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Children With Autism More Likely to be Bullied

The early results from a new survey find that 63 percent of children with autism spectrum disorders have been bullied at some point in their lives, three times as much as their brothers and sisters who don't have the disorders.

The Interactive Autism Network's survey also found that children with autism—many of whom have deficits in social development—are often intentionally "triggered" into meltdowns or aggressive outbursts by ill-intentioned peers.

IAN's community scientific liaison, Dr. Connie Anderson, who worked on the survey of about 1,200 children, said the organization delved into the issue because it was a topic of conversation but hadn't been studied in depth.

"It's never OK for my son to hit, but what happens is kids pick at him until he pops, and often times his target is the teacher," one parent told IAN. "His stress builds up as the kids mess with him, then, if the teacher reprimands him, he turns into a Tasmanian devil, scratching, pulling clothing and hair and trying to bite the teacher."

In a discussion about the results, Dr. Anderson said the survey revealed other details—and more questions to explore—about how bullying affects students with ASD.

"Children with Asperger's syndrome are the most vulnerable, and we hope to find out why. Is this because they are usually in general education settings, display traits that entice bullying (like clumsiness or talking on and on about a favorite topic), or some combination of factors?" she said.

One hypothesis: It's because more children with Asperger's are in typical classrooms in regular public schools—which the study found are settings associated with more bullying than other school settings. But that will require more study, Dr. Anderson said.

In addition, the survey found that children with autism who were homeschooled were bullied at the same rate as students enrolled in school. Homeschooling appeared to be an attempt at putting an end to bullying for some families.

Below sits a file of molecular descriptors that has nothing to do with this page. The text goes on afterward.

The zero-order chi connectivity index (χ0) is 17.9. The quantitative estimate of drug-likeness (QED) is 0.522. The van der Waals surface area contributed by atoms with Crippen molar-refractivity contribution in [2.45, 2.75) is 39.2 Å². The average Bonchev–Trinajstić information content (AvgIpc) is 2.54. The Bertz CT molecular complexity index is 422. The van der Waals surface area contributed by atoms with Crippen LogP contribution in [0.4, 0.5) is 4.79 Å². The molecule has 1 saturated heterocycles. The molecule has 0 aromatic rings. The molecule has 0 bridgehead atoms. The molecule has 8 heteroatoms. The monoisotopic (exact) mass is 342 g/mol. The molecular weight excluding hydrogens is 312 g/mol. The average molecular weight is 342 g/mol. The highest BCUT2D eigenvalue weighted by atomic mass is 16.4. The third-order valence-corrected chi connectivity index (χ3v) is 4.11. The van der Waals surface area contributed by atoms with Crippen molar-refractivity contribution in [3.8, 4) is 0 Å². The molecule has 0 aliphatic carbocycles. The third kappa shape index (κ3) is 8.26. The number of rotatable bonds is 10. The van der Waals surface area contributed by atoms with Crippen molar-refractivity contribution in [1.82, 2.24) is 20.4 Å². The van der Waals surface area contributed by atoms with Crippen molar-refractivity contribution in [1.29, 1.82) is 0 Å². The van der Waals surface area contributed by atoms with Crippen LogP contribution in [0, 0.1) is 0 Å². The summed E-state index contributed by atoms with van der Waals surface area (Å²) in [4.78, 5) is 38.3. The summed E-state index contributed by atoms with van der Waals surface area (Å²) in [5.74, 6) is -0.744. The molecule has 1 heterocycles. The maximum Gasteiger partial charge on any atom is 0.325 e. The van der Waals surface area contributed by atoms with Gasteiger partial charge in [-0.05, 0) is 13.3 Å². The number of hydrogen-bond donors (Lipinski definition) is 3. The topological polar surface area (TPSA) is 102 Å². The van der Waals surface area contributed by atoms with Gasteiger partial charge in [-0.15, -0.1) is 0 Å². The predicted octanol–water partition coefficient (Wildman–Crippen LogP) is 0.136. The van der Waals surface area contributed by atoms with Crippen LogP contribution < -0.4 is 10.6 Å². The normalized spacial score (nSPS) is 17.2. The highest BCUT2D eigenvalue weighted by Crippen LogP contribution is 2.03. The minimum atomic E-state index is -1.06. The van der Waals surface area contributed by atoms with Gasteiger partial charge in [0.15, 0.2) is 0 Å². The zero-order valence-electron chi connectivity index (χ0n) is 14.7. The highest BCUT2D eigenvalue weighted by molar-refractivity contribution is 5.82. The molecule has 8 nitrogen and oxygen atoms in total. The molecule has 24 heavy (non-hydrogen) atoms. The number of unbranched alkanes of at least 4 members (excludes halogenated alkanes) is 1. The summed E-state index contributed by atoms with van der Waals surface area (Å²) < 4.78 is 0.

One mother said her son, homeschooled ever since being diagnosed with depression in 3rd grade, "is doing much, much better without the constant name calling and being singled out for his 'weird' behaviors!" (Bullying, or the potential for bullying, isn't grounds to warrant a student being transferred to another school, a federal judge has ruled.)

Other studies have found that in general, children with disabilities are bullied more than other students.

The survey also found that one group frequently bullied was children with autism spectrum disorder who wanted to interact with other children but were having difficulty making friends. Of them, 57 percent were bullied, compared to 25 percent of children who prefer to play alone and 34 percent of kids who will play, but only if approached. One bright spot: Children who had learned to make friends successfully were bullied at a lower rate: 34 percent.

As far as kids triggering aggression or meltdowns? Parents were asked if another child, who knows what bothers or upsets the child with ASD, had ever used that knowledge to trigger a meltdown or aggressive outburst on purpose. Fifty-two percent of parents said "yes."

IAN is preparing several scientific papers that address bullying and children with ASD. But in the meantime, the group said, there's clearly a need to increase awareness, influence school policies, and provide families and children with effective strategies for dealing with bullying, whether a child is a bully, victim, or bully-victim.

"Cruelest of all is the fact that bullying may further impair the ability of a child with ASD, who is already socially disabled, to engage with the social world," the network said.

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